Buried s-nitrosocysteine revealed in crystal structures of human thioredoxin.Weichsel, A., Brailey, J.L., Montfort, W.R.
(2007) Biochemistry 46: 1219-1227
- PubMed: 17260951
- DOI: 10.1021/bi061878r
- Structures With Same Primary Citation
- PubMed Abstract:
- Crystal structures of reduced, oxidized, and mutated human thioredoxin: evidence for a regulatory homodimer
Weichsel, A., Gasdaska, J.R., Powis, G., Montfort, W.R.
(1996) Structure 4: 735
We have determined the 1.65 A crystal structure of human thioredoxin-1 after treatment with S-nitrosoglutathione, providing a high-resolution view of this important protein modification and mechanistic insight into protein transnitrosation. Thioredox ...
We have determined the 1.65 A crystal structure of human thioredoxin-1 after treatment with S-nitrosoglutathione, providing a high-resolution view of this important protein modification and mechanistic insight into protein transnitrosation. Thioredoxin-1 appears to play an intermediary role in cellular S-nitrosylation and is important in numerous biological and pathobiological activities. S-Nitroso modifications of cysteines 62 and 69 are clearly visible in the structure and display planar cis geometries, whereas cysteines 32, 35, and 73 form intra- and intermolecular disulfide bonds. Surprisingly, the Cys 62 nitroso group is completely buried and pointing to the protein interior yet is the most readily formed at neutral pH. The Cys 69 nitroso group is also protected but requires a higher pH for stable formation. The helix intervening between residues 62 and 69 shifts by approximately 0.5 A to accommodate the SNO groups. The crystallographic asymmetric unit contains three independent molecules of thioredoxin, providing three views of the nitrosated protein. The three molecules are in general agreement but display subtle differences, including both cis and trans conformers for Cys 69 SNO in molecule C, and greater disorder in the Cys 62-Cys 69 helix in molecule B. Possible mechanisms for protein transnitrosation with specific geometric requirements and charge stabilization of the nitroxyl disulfide reaction intermediate are discussed.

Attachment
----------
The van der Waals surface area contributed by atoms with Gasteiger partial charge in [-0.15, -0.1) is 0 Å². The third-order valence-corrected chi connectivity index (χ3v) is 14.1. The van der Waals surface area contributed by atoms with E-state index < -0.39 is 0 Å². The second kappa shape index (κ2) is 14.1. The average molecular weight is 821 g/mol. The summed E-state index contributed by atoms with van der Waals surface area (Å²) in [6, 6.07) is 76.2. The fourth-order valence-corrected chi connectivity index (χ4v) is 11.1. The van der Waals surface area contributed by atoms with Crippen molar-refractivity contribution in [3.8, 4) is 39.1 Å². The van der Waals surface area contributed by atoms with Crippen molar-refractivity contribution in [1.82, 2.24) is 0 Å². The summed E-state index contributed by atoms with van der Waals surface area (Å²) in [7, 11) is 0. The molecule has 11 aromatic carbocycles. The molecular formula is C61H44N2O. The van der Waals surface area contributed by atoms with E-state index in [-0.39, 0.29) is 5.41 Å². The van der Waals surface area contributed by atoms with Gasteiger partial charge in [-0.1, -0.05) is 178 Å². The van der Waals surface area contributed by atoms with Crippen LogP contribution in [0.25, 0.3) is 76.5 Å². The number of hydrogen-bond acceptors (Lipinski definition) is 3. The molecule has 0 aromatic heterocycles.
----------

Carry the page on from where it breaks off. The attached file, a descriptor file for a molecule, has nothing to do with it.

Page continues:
Department of Biochemistry and Molecular Biophysics, University of Arizona, Tucson, Arizona 85721, USA.